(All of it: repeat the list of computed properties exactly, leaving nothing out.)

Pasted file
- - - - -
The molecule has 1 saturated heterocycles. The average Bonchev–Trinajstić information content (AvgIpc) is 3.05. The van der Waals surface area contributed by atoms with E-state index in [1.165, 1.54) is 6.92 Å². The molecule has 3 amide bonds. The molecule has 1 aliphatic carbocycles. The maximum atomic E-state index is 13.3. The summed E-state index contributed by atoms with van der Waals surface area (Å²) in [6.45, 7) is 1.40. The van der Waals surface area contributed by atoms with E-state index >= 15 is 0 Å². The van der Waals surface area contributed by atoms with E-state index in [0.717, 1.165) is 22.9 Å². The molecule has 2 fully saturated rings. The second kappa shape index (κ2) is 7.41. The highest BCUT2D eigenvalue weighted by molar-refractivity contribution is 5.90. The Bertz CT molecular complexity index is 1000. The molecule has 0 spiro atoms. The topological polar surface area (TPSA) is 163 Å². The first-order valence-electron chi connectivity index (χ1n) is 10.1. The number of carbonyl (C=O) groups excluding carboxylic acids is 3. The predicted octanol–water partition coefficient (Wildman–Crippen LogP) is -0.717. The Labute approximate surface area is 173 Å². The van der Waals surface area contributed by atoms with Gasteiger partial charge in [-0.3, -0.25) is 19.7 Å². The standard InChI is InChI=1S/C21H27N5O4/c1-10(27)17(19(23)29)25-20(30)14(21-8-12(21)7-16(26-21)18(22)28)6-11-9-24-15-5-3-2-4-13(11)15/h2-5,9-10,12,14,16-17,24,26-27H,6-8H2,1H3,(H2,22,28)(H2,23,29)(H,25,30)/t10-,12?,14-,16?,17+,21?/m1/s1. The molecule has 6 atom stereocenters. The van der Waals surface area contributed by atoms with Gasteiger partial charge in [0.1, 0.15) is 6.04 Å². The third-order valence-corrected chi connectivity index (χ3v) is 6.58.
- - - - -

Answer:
The molecule has 1 saturated heterocycles. The average Bonchev–Trinajstić information content (AvgIpc) is 3.05. The van der Waals surface area contributed by atoms with E-state index in [1.165, 1.54) is 6.92 Å². The molecule has 3 amide bonds. The molecule has 1 aliphatic carbocycles. The maximum atomic E-state index is 13.3. The summed E-state index contributed by atoms with van der Waals surface area (Å²) in [6.45, 7) is 1.40. The van der Waals surface area contributed by atoms with E-state index >= 15 is 0 Å². The van der Waals surface area contributed by atoms with E-state index in [0.717, 1.165) is 22.9 Å². The molecule has 2 fully saturated rings. The second kappa shape index (κ2) is 7.41. The highest BCUT2D eigenvalue weighted by molar-refractivity contribution is 5.90. The Bertz CT molecular complexity index is 1000. The molecule has 0 spiro atoms. The topological polar surface area (TPSA) is 163 Å². The first-order valence-electron chi connectivity index (χ1n) is 10.1. The number of carbonyl (C=O) groups excluding carboxylic acids is 3. The predicted octanol–water partition coefficient (Wildman–Crippen LogP) is -0.717. The Labute approximate surface area is 173 Å². The van der Waals surface area contributed by atoms with Gasteiger partial charge in [-0.3, -0.25) is 19.7 Å². The standard InChI is InChI=1S/C21H27N5O4/c1-10(27)17(19(23)29)25-20(30)14(21-8-12(21)7-16(26-21)18(22)28)6-11-9-24-15-5-3-2-4-13(11)15/h2-5,9-10,12,14,16-17,24,26-27H,6-8H2,1H3,(H2,22,28)(H2,23,29)(H,25,30)/t10-,12?,14-,16?,17+,21?/m1/s1. The molecule has 6 atom stereocenters. The van der Waals surface area contributed by atoms with Gasteiger partial charge in [0.1, 0.15) is 6.04 Å². The third-order valence-corrected chi connectivity index (χ3v) is 6.58.